- Also stated that Article 368 gives the procedure to amend the Constitution but does not confer on Parliament the power to amend the Constitution. This case conferred upon Fundamental Rights a ‘transcendental position’.
- The majority judgement called upon the concept of implied limitations on the power of the Parliament to amend the Constitution. As per this view, the Constitution gives a place of permanence to the fundamental freedoms of the citizens.
- In giving to themselves the Constitution, the people had reserved these rights for themselves.
Kesavananda Bharati case (1973)
- This was a landmark case in defining the concept of the basic structure doctrine.
- The SC held that although no part of the Constitution, including Fundamental Rights, was beyond the Parliament’s amending power, the “basic structure of the Constitution could not be abrogated even by a constitutional amendment.”
- The judgement implied that the parliament can only amend the constitution and not rewrite it. The power to amend is not a power to destroy.
- This is the basis in Indian law in which the judiciary can strike down any amendment passed by Parliament that is in conflict with the basic structure of the Constitution.
Indira Nehru Gandhi v. Raj Narain case (1975)
- Here, the SC applied the theory of basic structure and struck down Clause(4) of Article 329-A, which was inserted by the 39th Amendment in 1975 on the grounds that it was beyond the Parliament’s amending power as it destroyed the Constitution’s basic features.
- The 39th Amendment Act was passed by the Parliament during the Emergency Period. This Act placed the election of the President, the Vice President, the Prime Minister and the Speaker of the Lok Sabha beyond the scrutiny of the judiciary.
- This was done by the government in order to suppress Indira Gandhi’s prosecution by the Allahabad High Court for corrupt electoral practices.
Minerva Mills case (1980)
- This case again strengthens the Basic Structure doctrine. The judgement struck down 2 changes made to the Constitution by the 42nd Amendment Act 1976, declaring them to be violative of the basic structure.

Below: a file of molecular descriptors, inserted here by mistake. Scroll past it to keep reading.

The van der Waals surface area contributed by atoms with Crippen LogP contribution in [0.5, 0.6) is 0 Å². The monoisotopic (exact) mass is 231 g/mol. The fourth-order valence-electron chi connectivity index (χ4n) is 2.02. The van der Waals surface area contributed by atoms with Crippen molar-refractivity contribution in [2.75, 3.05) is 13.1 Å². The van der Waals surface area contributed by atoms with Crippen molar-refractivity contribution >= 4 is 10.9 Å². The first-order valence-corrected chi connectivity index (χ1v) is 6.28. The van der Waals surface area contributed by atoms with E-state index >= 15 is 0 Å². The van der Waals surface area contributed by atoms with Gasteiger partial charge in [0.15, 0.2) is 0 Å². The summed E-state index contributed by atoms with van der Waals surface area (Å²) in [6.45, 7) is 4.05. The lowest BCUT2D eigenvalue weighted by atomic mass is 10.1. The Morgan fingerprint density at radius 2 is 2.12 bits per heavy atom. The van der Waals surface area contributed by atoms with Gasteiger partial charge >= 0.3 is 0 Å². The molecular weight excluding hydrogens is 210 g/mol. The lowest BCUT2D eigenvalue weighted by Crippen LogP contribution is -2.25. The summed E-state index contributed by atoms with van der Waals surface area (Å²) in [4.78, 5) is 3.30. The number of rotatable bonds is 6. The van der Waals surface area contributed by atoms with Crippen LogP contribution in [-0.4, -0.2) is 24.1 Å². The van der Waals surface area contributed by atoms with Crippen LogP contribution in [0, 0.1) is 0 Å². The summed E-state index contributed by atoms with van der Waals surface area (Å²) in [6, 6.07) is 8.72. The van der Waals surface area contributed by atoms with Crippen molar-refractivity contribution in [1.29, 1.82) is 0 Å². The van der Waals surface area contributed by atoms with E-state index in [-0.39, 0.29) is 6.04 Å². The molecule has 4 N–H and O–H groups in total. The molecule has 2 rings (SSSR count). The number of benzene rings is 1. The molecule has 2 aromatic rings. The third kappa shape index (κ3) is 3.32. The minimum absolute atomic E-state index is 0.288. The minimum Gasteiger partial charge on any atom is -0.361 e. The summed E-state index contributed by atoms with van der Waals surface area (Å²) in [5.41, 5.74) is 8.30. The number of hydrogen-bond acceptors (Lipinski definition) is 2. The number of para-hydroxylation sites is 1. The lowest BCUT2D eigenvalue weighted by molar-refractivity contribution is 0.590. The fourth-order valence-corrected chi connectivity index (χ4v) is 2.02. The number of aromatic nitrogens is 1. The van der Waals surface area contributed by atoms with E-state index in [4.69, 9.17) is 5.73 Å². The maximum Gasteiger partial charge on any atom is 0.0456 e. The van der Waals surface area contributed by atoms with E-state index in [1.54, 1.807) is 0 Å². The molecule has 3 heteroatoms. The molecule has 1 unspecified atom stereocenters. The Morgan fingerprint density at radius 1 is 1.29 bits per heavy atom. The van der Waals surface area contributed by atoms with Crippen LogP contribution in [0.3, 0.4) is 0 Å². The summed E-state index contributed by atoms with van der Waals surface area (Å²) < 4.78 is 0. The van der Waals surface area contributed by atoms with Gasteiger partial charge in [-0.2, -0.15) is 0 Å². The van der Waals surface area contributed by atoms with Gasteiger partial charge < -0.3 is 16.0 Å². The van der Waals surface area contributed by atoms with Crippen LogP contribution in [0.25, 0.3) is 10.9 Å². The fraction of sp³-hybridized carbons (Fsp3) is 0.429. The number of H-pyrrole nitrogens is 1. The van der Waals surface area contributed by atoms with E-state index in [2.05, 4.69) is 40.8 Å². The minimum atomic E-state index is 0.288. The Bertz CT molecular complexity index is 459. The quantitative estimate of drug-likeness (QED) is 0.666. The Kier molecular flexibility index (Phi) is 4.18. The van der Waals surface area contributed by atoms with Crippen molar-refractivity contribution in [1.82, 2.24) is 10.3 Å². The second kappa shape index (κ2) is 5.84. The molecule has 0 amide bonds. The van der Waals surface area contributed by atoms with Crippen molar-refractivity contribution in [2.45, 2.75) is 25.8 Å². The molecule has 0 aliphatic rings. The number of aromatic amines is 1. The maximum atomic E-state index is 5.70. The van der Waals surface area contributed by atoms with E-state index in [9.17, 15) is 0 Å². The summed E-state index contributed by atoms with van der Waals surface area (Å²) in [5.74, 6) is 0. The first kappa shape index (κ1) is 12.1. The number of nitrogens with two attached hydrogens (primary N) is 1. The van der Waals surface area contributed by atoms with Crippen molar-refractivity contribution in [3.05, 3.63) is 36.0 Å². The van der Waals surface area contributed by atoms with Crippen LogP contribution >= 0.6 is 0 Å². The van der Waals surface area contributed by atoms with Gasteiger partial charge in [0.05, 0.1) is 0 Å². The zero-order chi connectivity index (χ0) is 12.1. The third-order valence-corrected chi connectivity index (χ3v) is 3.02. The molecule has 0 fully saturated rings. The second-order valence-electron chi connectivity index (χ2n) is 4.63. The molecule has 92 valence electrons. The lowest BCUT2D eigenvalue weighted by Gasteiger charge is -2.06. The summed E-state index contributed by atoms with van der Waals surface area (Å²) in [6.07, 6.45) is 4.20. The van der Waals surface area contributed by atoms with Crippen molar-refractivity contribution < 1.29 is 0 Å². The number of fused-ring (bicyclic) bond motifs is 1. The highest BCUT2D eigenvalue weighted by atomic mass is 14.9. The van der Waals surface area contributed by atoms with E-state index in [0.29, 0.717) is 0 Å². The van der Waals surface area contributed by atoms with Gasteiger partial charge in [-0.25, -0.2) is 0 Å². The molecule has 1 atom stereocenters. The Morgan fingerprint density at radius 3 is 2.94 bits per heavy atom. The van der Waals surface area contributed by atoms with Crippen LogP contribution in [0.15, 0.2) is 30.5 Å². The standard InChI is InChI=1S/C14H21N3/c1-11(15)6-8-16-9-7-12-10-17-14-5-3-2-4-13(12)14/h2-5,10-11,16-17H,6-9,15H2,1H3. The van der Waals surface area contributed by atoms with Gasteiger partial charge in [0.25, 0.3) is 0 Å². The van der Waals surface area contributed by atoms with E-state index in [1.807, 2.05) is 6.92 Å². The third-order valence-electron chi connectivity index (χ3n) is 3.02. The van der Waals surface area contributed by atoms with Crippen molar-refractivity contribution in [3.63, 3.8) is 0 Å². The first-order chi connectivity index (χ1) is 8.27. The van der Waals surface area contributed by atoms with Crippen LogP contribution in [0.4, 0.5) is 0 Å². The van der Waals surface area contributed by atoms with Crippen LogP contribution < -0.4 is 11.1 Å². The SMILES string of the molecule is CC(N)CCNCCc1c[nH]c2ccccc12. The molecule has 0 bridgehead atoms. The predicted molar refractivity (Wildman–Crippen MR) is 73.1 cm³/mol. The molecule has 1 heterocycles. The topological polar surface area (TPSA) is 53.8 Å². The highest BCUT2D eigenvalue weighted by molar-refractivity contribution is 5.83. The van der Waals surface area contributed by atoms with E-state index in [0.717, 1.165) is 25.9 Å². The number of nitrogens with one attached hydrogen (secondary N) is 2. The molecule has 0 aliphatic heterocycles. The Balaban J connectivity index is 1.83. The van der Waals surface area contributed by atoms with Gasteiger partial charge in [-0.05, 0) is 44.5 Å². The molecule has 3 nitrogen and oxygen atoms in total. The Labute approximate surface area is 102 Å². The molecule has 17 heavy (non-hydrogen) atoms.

- The judgement makes it clear that the Constitution, and not the Parliament is supreme.
- In this case, the Court added two features to the list of basic structure features. They were: judicial review and balance between Fundamental Rights and DPSP.
- The judges ruled that a limited amending power itself is a basic feature of the Constitution.
Waman Rao Case (1981)
- The SC again reiterated the Basic Structure doctrine.
- It also drew a line of demarcation as April 24th, 1973 i.e., the date of the Kesavananda Bharati judgement, and held that it should not be applied retrospectively to reopen the validity of any amendment to the Constitution which took place prior to that date.
- In the Kesavananda Bharati case, the petitioner had challenged the Constitution (29th Amendment) Act, 1972, which placed the Kerala Land Reforms Act, 1963 and its amending Act into the 9th Schedule of the Constitution.
- The 9th Schedule was added to the Constitution by the First Amendment in 1951 along with Article 31-B to provide a “protective umbrella” to land reforms laws.
- This was done in order to prevent them from being challenged in court.
- Article 13(2) says that the state shall not make any law inconsistent with fundamental rights and any law made in contravention of fundamental rights shall be void.
- Now, Article 31-B protects laws from the above scrutiny. Laws enacted under it and placed in the 9th Schedule are immune to challenge in a court, even if they go against fundamental rights.